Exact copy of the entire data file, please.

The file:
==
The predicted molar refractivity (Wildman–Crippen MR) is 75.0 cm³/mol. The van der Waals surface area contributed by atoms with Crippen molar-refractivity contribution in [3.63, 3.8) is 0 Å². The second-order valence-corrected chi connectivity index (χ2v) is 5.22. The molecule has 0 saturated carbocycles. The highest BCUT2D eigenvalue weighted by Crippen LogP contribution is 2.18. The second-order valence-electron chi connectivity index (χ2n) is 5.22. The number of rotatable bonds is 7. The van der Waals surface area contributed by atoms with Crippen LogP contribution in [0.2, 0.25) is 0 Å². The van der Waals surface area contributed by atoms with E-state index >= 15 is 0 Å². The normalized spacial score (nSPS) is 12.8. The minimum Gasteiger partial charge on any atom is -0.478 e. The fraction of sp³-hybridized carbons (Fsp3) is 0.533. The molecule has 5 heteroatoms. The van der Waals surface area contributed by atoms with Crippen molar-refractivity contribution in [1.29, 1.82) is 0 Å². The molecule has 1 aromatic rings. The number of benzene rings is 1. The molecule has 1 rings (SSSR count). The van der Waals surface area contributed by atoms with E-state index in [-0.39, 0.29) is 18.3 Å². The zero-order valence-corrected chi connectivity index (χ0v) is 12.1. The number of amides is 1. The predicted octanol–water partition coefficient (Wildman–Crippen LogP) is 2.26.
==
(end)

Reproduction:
The predicted molar refractivity (Wildman–Crippen MR) is 75.0 cm³/mol. The van der Waals surface area contributed by atoms with Crippen molar-refractivity contribution in [3.63, 3.8) is 0 Å². The second-order valence-corrected chi connectivity index (χ2v) is 5.22. The molecule has 0 saturated carbocycles. The highest BCUT2D eigenvalue weighted by Crippen LogP contribution is 2.18. The second-order valence-electron chi connectivity index (χ2n) is 5.22. The number of rotatable bonds is 7. The van der Waals surface area contributed by atoms with Crippen LogP contribution in [0.2, 0.25) is 0 Å². The van der Waals surface area contributed by atoms with E-state index >= 15 is 0 Å². The normalized spacial score (nSPS) is 12.8. The minimum Gasteiger partial charge on any atom is -0.478 e. The fraction of sp³-hybridized carbons (Fsp3) is 0.533. The molecule has 5 heteroatoms. The van der Waals surface area contributed by atoms with Crippen molar-refractivity contribution in [1.29, 1.82) is 0 Å². The molecule has 1 aromatic rings. The number of benzene rings is 1. The molecule has 1 rings (SSSR count). The van der Waals surface area contributed by atoms with E-state index in [-0.39, 0.29) is 18.3 Å². The zero-order valence-corrected chi connectivity index (χ0v) is 12.1. The number of amides is 1. The predicted octanol–water partition coefficient (Wildman–Crippen LogP) is 2.26.